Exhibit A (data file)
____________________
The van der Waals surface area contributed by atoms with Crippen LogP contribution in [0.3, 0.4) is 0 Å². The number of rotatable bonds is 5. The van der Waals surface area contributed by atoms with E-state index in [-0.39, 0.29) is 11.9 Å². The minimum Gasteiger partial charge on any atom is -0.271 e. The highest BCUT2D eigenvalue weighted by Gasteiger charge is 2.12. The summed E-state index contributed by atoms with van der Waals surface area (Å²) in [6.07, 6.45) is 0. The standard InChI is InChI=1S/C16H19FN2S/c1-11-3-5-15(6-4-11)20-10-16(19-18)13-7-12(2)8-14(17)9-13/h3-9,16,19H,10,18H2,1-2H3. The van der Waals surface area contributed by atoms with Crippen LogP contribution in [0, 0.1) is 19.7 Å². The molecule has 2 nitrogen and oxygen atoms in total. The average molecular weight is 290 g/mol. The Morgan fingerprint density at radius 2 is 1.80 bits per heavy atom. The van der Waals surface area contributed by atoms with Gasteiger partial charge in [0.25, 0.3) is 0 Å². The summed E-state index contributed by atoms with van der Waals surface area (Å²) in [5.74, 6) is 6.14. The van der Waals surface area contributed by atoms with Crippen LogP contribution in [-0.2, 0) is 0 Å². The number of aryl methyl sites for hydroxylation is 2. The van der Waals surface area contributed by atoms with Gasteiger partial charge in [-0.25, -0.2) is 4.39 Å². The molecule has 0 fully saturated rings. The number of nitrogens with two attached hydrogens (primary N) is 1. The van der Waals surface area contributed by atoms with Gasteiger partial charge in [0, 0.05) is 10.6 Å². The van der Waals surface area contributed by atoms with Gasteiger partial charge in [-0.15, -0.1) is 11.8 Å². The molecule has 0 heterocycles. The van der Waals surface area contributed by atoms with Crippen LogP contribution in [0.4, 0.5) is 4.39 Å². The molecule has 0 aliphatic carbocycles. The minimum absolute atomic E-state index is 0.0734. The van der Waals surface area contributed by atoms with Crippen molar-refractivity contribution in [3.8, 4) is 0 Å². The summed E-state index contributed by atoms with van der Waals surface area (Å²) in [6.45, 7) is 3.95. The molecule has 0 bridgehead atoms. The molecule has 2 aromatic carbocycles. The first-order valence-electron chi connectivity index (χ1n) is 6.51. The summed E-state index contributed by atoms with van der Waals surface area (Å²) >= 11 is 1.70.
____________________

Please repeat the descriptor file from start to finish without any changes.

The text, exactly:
The van der Waals surface area contributed by atoms with Crippen LogP contribution in [0.3, 0.4) is 0 Å². The number of rotatable bonds is 5. The van der Waals surface area contributed by atoms with E-state index in [-0.39, 0.29) is 11.9 Å². The minimum Gasteiger partial charge on any atom is -0.271 e. The highest BCUT2D eigenvalue weighted by Gasteiger charge is 2.12. The summed E-state index contributed by atoms with van der Waals surface area (Å²) in [6.07, 6.45) is 0. The standard InChI is InChI=1S/C16H19FN2S/c1-11-3-5-15(6-4-11)20-10-16(19-18)13-7-12(2)8-14(17)9-13/h3-9,16,19H,10,18H2,1-2H3. The van der Waals surface area contributed by atoms with Crippen LogP contribution in [0, 0.1) is 19.7 Å². The molecule has 2 nitrogen and oxygen atoms in total. The average molecular weight is 290 g/mol. The Morgan fingerprint density at radius 2 is 1.80 bits per heavy atom. The van der Waals surface area contributed by atoms with Gasteiger partial charge in [0.25, 0.3) is 0 Å². The summed E-state index contributed by atoms with van der Waals surface area (Å²) in [5.74, 6) is 6.14. The van der Waals surface area contributed by atoms with Crippen LogP contribution in [-0.2, 0) is 0 Å². The number of aryl methyl sites for hydroxylation is 2. The van der Waals surface area contributed by atoms with Gasteiger partial charge in [-0.25, -0.2) is 4.39 Å². The molecule has 0 fully saturated rings. The number of nitrogens with two attached hydrogens (primary N) is 1. The van der Waals surface area contributed by atoms with Gasteiger partial charge in [0, 0.05) is 10.6 Å². The van der Waals surface area contributed by atoms with Gasteiger partial charge in [-0.15, -0.1) is 11.8 Å². The molecule has 0 heterocycles. The van der Waals surface area contributed by atoms with Crippen LogP contribution in [0.4, 0.5) is 4.39 Å². The molecule has 0 aliphatic carbocycles. The minimum absolute atomic E-state index is 0.0734. The van der Waals surface area contributed by atoms with Crippen molar-refractivity contribution in [3.8, 4) is 0 Å². The summed E-state index contributed by atoms with van der Waals surface area (Å²) in [6.45, 7) is 3.95. The molecule has 0 bridgehead atoms. The molecule has 2 aromatic carbocycles. The first-order valence-electron chi connectivity index (χ1n) is 6.51. The summed E-state index contributed by atoms with van der Waals surface area (Å²) >= 11 is 1.70.